A History of Cambridge, Massachusetts, 1630-1913 (Google eBook)

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Cambridge Tribune, 1913 - Cambridge (Mass.) - 308 pages
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This would be a very good book except that there are a lot of pages that are unreadable because of bad scans

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Page 41 - To the end that the body of the commons may be preserved of honest and good men, it was likewise ordered and agreed that for time to come no man shall be admitted to the freedom of this body politic, but such as are members of the churches within the limits of the
Page 17 - agreeth as well with a monarch)' as God and the Devil. Then Jack and Tom and Will and Dick shall meet, and at their pleasure censure me and my council, and all our proceedings. . . . Stay I pray you, for
Page 85 - and happiness, I do not wish to make any profit from it. I will keep an exact account of my expenses. These, I doubt not, they will discharge; and that is all I desire.
Page 11 - hath Redeemed and Sanctified to Himself, do hereby solemnly and religiously (as in His most holy Presence) Promise and bind ourselves to walk in all our ways according to the Rule of the Gospel, and in all sincere Conformity to His holy Ordinances, and in mutual love and respect each to other, so near as God shall give
Page 11 - written, being by His most wise and good Providence brought together into this part of America in the Bay of Massachusetts, and desirous to unite ourselves into one congregation or Church, under the Lord Jesus Christ our Head, in such sort as becometh all those whom
Page 30 - After God had carried us safe to New England and we had builded our houses, provided necessaries for our livelihood, reared convenient places for God's worship and settled the Civil Government, one of the next things we longed for and looked after was to advance learning and perpetuate it to posterity, dreading to leave an illiterate ministry to the churches .when our present ministers shall lie in dust.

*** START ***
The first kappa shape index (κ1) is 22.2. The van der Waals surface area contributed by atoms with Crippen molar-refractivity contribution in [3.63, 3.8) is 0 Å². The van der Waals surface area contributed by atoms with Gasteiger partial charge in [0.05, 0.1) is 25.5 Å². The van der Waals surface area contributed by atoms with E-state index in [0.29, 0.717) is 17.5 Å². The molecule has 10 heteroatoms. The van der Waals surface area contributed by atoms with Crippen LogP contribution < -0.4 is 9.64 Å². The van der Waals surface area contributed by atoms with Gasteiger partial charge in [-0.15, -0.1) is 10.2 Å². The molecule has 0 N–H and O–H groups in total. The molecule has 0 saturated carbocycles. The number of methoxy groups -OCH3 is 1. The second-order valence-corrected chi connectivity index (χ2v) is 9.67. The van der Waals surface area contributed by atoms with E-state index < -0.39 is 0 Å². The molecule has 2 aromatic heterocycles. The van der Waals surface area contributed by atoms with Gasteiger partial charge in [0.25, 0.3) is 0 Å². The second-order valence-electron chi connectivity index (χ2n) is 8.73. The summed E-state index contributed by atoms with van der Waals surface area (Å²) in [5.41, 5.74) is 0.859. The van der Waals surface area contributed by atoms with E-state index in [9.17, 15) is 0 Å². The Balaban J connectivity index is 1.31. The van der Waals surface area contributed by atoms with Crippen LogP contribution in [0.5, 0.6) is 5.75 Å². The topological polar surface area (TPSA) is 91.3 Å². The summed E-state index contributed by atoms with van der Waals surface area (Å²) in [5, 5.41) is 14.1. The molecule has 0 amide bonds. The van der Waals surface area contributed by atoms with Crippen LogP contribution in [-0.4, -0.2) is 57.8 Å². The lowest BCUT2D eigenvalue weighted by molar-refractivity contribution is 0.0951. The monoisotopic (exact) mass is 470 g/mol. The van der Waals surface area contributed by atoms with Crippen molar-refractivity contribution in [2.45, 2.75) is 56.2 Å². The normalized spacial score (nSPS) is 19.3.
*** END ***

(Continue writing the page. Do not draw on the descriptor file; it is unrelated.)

Page 20 - Provided always, that before the last of September next, the whole Government, together with the patent for the said Plantation, be first, by an order of Court, legally transferred and established to remain with us and others which shall inhabit upon the said Plantation.
Page 31 - meet at commons, lectures and exercises, and a large library with some books in it, the gifts of divers of our friends. Their chambers and studies also fitted for and possessed by the students and all other rooms and offices necessary and convenient with all needful offices thereto belonging.
Page 92 - break its silence to bid you welcome to his own roof; but the grateful children of America will bid you welcome in his name. Welcome, thrice welcome to our shores; and withersoever, throughout the limits of the continent, your course shall take you, the ear that hears you shall bless you, the eye that sees you shall
Page 16 - the precious spark of liberty had been kindled and was preserved by the Puritans alone;" and that "it is to them that the English owe the whole freedom of their Constitution.

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